How Did US-Russian Relations Get So Bad and How Might They Be Improved?

Colloquium | February 7 | 4-5:30 p.m. | 2538 Channing (Inst. for the Study of Societal Issues), Wildavsky Conference Room

 George Breslauer, Professor of the Graduate School, The Charles and Louise Travers Department of Political Science, UC Berkeley

 Institute for the Study of Societal Issues

The current hostility in US-Russian relations goes back to the aftermath of the collapse of the USSR and the formal end of the Cold War. US International behavior in Europe, the Middle East, and North Africa progressively alienated Russian leaders, leading, under Putin, to sharp reactions. In response to those reactions, US leaders of both parties came to demonize Russia and Putin and to up the ante. The spiral of escalation continues to this day, though gingerly, as neither side wants a direct military confrontation with the other. In the meantime, US efforts to play its traditional leadership role in international politics has revealed both a self-serving tendency and a level of incompetence that has fueled contempt in Moscow. The shift in power relations globally suggests that a new international order is being born, whether Washington likes it or not. Even in this context, US-Russian relations can improve through confidence-building and confrontation-avoidance measures. But more far-reaching rapprochement will likely require greater "modesty and devolution" in US foreign policy.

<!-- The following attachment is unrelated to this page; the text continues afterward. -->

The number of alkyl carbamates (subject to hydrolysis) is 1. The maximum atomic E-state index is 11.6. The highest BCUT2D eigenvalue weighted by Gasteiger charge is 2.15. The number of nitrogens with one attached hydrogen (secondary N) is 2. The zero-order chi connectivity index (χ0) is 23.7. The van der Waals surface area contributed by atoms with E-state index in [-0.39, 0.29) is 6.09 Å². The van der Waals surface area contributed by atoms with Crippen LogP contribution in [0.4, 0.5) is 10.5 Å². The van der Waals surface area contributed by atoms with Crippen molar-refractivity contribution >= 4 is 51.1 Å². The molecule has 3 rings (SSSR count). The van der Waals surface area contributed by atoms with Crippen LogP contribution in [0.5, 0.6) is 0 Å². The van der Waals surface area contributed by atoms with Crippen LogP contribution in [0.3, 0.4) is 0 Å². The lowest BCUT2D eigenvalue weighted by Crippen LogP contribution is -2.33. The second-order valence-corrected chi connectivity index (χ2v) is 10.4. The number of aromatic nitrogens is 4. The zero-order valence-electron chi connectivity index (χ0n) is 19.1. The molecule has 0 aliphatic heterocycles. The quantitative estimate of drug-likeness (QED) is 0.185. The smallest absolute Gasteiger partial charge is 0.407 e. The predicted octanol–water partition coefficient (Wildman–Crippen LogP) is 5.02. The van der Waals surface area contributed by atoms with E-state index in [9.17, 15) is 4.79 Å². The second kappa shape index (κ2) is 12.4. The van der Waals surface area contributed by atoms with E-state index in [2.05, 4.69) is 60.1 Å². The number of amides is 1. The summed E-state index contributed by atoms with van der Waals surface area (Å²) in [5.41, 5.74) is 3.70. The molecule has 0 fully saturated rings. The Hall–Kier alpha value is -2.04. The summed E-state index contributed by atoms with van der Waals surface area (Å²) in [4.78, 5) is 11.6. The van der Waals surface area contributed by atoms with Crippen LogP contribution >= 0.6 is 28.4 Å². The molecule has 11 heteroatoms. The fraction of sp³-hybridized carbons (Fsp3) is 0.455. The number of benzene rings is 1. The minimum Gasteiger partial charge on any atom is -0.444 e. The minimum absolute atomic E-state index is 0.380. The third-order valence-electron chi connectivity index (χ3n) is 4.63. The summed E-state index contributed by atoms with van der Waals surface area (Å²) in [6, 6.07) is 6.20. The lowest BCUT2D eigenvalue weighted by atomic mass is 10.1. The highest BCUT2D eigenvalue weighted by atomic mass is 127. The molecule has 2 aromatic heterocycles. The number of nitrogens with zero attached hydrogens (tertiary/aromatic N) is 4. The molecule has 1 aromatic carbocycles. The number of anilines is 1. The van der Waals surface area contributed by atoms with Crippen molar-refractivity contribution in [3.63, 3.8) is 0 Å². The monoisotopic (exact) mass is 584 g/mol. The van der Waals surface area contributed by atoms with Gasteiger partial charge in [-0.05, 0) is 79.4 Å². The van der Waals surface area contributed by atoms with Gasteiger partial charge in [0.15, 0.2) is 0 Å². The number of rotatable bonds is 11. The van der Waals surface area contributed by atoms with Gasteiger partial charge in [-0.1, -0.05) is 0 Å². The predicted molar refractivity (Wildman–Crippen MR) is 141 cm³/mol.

issi@berkeley.edu, 510-642-0813